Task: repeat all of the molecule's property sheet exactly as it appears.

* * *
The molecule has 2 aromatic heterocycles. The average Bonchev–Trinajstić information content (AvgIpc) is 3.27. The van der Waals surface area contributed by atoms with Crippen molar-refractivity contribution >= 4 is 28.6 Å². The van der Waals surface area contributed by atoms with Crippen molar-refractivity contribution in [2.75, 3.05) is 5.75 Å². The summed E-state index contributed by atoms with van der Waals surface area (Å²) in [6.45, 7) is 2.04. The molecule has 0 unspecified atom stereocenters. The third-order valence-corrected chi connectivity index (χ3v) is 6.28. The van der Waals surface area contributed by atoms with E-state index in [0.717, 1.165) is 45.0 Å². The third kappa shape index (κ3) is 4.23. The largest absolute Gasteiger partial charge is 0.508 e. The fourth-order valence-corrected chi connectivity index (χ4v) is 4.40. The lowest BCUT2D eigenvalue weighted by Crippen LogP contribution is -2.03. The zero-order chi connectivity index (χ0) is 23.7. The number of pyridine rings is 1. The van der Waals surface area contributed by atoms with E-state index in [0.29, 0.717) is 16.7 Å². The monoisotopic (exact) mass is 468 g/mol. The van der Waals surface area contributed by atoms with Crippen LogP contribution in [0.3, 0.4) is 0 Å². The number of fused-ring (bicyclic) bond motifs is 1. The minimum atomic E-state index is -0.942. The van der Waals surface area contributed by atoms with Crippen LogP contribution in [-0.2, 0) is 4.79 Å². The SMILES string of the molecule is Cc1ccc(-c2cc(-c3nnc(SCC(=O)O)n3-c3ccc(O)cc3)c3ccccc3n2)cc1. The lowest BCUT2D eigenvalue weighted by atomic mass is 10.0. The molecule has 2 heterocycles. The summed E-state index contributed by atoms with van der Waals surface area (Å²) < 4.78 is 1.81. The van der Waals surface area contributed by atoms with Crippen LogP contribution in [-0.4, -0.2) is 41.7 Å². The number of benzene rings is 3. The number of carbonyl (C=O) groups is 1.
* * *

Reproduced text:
The molecule has 2 aromatic heterocycles. The average Bonchev–Trinajstić information content (AvgIpc) is 3.27. The van der Waals surface area contributed by atoms with Crippen molar-refractivity contribution >= 4 is 28.6 Å². The van der Waals surface area contributed by atoms with Crippen molar-refractivity contribution in [2.75, 3.05) is 5.75 Å². The summed E-state index contributed by atoms with van der Waals surface area (Å²) in [6.45, 7) is 2.04. The molecule has 0 unspecified atom stereocenters. The third-order valence-corrected chi connectivity index (χ3v) is 6.28. The van der Waals surface area contributed by atoms with E-state index in [0.717, 1.165) is 45.0 Å². The third kappa shape index (κ3) is 4.23. The largest absolute Gasteiger partial charge is 0.508 e. The fourth-order valence-corrected chi connectivity index (χ4v) is 4.40. The lowest BCUT2D eigenvalue weighted by Crippen LogP contribution is -2.03. The zero-order chi connectivity index (χ0) is 23.7. The number of pyridine rings is 1. The van der Waals surface area contributed by atoms with E-state index in [0.29, 0.717) is 16.7 Å². The monoisotopic (exact) mass is 468 g/mol. The van der Waals surface area contributed by atoms with Crippen LogP contribution in [0.3, 0.4) is 0 Å². The number of fused-ring (bicyclic) bond motifs is 1. The minimum atomic E-state index is -0.942. The van der Waals surface area contributed by atoms with Crippen LogP contribution in [-0.2, 0) is 4.79 Å². The SMILES string of the molecule is Cc1ccc(-c2cc(-c3nnc(SCC(=O)O)n3-c3ccc(O)cc3)c3ccccc3n2)cc1. The lowest BCUT2D eigenvalue weighted by atomic mass is 10.0. The molecule has 2 heterocycles. The summed E-state index contributed by atoms with van der Waals surface area (Å²) < 4.78 is 1.81. The van der Waals surface area contributed by atoms with Crippen LogP contribution in [-0.4, -0.2) is 41.7 Å². The number of benzene rings is 3. The number of carbonyl (C=O) groups is 1.